Michael S. Heiser
Hebrews 10:4 asserts, “It is impossible for the blood of bulls and goats to take away sins,” but Leviticus seems to tell a different story. Even casually reading the book, we notice that Israelites who bring proper sacrifices “shall be forgiven” (e.g., Lev 4:20, 26, 31, 35; 5:10, 13, 16, 18). Have we reached an impasse?
Rather than labeling this a contradiction, we might examine our own perceptions of Old Testament sacrifices—specifically, the sin offering. “Sin offering” is a translation of the Hebrew term chatta’t (חטאת), which has the basic meaning of “to miss the mark” or “to fall short.” In using a traditional, familiar rendering, many English Bible translations cause us to misunderstand this sacrifice.
The Goal of the Sin Offering
The label “sin offering” assumes that the goal of this sacrifice was forgiveness for moral failures or violations—sins as we think of them. Leviticus reveals this is not the case. The sin offering was used in cases where people suffered from a bodily discharge (Lev 15), at the dedication of a new altar (Lev 8), or when a Nazirite completes a vow of abstinence (Lev 12).
The real goal of the sin offering was ritual purification. It was designed to guard sacred space—territory sanctified by God’s presence—from infection by impurity. By definition, every person or object “falls short” of divine perfection and must therefore be ritually marked as acceptable for holy ground. The sin offering—better rendered as “purification offering”—was therefore applied to people and inanimate objects to mark them as acceptable before God. These people (and objects) were not unacceptable because they had done evil, but because they were imperfect—they “fell short” of the holy perfection that God’s presence required. The ritual reinforced the idea of the complete otherness of God.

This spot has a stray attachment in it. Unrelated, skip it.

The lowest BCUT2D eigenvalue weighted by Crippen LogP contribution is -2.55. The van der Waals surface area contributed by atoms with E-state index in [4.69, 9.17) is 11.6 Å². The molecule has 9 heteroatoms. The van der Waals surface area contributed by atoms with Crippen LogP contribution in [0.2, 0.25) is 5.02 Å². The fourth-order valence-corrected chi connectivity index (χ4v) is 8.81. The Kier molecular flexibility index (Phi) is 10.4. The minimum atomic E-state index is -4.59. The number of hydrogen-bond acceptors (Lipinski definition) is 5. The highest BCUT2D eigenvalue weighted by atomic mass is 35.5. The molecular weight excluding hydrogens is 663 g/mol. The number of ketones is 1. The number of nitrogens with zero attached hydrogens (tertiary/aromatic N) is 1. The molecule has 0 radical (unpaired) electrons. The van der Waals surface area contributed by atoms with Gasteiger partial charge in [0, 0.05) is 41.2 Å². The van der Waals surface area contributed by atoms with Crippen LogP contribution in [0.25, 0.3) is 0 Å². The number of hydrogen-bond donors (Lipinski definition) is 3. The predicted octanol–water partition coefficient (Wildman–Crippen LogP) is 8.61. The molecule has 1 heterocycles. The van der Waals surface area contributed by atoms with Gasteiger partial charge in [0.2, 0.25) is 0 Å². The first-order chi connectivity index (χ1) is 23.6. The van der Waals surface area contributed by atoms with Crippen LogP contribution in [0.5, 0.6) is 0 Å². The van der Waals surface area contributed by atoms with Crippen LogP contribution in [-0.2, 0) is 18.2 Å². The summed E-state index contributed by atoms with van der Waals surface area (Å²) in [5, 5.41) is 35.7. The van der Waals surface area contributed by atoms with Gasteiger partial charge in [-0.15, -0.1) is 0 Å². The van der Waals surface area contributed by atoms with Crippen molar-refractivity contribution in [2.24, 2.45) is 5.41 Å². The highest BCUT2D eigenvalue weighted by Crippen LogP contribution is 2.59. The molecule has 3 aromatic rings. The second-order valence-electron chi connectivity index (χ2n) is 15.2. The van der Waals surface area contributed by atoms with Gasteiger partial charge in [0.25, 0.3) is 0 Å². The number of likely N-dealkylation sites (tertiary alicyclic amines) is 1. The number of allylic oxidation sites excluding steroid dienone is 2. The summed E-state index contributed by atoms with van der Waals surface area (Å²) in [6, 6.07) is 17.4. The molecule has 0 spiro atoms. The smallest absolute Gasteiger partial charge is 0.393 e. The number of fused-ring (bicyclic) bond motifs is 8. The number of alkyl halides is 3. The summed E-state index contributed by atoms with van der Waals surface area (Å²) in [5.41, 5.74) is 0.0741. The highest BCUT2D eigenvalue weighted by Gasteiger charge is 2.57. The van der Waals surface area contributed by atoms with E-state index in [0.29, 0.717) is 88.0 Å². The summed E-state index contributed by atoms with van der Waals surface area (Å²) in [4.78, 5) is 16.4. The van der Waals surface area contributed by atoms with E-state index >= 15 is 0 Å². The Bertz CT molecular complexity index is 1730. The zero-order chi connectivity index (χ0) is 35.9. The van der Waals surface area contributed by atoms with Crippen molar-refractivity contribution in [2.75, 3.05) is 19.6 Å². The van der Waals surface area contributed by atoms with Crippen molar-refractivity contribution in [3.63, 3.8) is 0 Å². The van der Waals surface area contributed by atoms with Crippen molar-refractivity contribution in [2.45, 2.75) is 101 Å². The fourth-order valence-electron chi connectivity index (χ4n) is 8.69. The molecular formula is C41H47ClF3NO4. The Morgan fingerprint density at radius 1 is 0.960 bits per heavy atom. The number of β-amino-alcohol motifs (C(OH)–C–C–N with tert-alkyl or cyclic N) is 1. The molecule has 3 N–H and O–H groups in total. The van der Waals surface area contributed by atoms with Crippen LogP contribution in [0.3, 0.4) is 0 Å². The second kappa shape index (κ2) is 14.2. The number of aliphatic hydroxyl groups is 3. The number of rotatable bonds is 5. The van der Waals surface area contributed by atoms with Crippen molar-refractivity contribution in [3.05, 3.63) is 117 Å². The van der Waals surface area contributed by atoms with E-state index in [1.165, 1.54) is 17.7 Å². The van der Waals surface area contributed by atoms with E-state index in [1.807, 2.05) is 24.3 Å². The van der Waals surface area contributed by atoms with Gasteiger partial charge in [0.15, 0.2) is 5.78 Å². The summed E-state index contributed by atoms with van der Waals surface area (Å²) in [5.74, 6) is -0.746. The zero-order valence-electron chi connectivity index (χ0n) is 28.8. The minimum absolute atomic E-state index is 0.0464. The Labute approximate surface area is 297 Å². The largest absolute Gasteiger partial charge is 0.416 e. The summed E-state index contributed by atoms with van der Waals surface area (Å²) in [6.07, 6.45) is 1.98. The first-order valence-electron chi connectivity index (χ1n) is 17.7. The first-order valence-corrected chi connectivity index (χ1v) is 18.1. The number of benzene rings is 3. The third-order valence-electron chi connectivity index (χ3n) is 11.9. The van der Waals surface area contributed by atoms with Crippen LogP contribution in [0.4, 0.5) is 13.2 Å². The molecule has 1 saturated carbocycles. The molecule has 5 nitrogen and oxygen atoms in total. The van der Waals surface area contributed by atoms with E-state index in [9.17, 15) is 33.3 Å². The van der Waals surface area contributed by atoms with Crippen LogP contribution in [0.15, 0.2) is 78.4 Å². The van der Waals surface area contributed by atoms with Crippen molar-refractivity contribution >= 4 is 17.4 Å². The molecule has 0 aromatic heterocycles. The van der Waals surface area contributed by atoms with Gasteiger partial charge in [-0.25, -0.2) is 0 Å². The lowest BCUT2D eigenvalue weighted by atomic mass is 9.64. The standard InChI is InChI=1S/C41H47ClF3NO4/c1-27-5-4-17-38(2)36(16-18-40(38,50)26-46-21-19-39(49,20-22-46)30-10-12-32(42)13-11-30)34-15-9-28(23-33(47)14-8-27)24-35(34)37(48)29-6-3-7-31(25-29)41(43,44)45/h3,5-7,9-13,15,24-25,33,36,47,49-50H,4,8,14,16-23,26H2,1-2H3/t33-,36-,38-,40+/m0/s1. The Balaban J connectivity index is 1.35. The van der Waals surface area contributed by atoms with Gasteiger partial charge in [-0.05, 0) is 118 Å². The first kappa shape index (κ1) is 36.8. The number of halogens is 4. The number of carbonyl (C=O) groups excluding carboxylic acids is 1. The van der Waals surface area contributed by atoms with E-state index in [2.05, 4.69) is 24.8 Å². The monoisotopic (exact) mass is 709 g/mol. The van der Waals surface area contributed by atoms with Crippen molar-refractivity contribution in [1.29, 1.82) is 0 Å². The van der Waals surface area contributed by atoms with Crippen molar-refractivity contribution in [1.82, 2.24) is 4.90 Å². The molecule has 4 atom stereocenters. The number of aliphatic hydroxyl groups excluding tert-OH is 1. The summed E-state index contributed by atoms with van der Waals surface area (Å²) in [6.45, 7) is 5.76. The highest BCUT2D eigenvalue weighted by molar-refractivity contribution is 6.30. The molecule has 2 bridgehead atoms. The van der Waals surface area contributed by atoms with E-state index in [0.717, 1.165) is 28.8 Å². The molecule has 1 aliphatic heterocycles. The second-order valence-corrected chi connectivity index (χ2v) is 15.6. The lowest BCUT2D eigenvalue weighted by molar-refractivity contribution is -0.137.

Depending on the individual’s status in the community—whether priest or commoner—the blood of the offering was either used outside or inside the sanctuary. When the sin offering was for a priest, the blood was brought inside the sanctuary. This signified the priest’s undeserved but now acceptable access to the holy ground of the sanctuary area. On the Day of Atonement (Lev 16), the blood of the sin offering was brought before the mercy seat (the golden cover for the ark of the covenant) within the holy of holies—not because the high priest had committed worse sins than anyone else, but because he needed closer access to the divine presence on that day. The sin offering was about purification for access to God.
What About Forgiveness?
But if the sin offering of the Old Testament didn’t purge people of moral guilt, what about the “forgiven” language? And what happened when people did evil?
The verb translated “forgive” (salach, סלח) essentially means “to be positively disposed toward.” In the context of purification, God now approves of the person or object entering His presence. While the verb may be used elsewhere to address moral guilt (e.g., Psa 25:11), when it comes to the Levitical sacrifice itself, the point was not absolution, but acceptability for entering God’s presence.
Intentional violations of the moral law of God fell into two broad categories and were dealt with accordingly: those for which there was no remedy, resulting in capital punishment, and those for which restitution was required. For the latter, Old Testament law called for reparations to victims to restore the offender.
In this context, the words of Hebrews 10:4 are right on target. Old Testament sacrifices could not provide release from spiritual and moral guilt. They merely allowed people to participate in a temporary and ultimately inadequate system while teaching them about God’s nature. Only Jesus’ greater sacrifice could solve the real problem of our moral guilt before a holy God.
Biblical references are from the English Standard Version (ESV).